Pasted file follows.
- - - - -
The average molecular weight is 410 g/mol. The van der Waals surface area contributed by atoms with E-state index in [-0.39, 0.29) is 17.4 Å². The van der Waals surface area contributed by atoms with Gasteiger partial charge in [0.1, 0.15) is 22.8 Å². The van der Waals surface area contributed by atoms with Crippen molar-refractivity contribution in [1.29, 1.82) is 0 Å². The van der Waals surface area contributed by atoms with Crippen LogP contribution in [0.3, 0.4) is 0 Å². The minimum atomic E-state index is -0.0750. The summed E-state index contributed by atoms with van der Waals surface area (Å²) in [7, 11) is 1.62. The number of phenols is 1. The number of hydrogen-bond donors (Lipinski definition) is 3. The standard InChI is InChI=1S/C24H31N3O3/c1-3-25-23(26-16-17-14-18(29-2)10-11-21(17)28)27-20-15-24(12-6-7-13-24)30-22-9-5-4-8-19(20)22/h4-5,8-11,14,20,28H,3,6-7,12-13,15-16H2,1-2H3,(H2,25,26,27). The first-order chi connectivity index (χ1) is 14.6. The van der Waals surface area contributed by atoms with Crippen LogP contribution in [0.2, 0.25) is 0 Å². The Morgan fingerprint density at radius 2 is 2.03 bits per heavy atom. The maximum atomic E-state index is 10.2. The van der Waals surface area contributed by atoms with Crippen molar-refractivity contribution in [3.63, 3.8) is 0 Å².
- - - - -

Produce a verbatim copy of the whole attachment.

The average molecular weight is 410 g/mol. The van der Waals surface area contributed by atoms with E-state index in [-0.39, 0.29) is 17.4 Å². The van der Waals surface area contributed by atoms with Gasteiger partial charge in [0.1, 0.15) is 22.8 Å². The van der Waals surface area contributed by atoms with Crippen molar-refractivity contribution in [1.29, 1.82) is 0 Å². The van der Waals surface area contributed by atoms with Crippen LogP contribution in [0.3, 0.4) is 0 Å². The minimum atomic E-state index is -0.0750. The summed E-state index contributed by atoms with van der Waals surface area (Å²) in [7, 11) is 1.62. The number of phenols is 1. The number of hydrogen-bond donors (Lipinski definition) is 3. The standard InChI is InChI=1S/C24H31N3O3/c1-3-25-23(26-16-17-14-18(29-2)10-11-21(17)28)27-20-15-24(12-6-7-13-24)30-22-9-5-4-8-19(20)22/h4-5,8-11,14,20,28H,3,6-7,12-13,15-16H2,1-2H3,(H2,25,26,27). The first-order chi connectivity index (χ1) is 14.6. The van der Waals surface area contributed by atoms with Crippen LogP contribution in [0.2, 0.25) is 0 Å². The Morgan fingerprint density at radius 2 is 2.03 bits per heavy atom. The maximum atomic E-state index is 10.2. The van der Waals surface area contributed by atoms with Crippen molar-refractivity contribution in [3.63, 3.8) is 0 Å².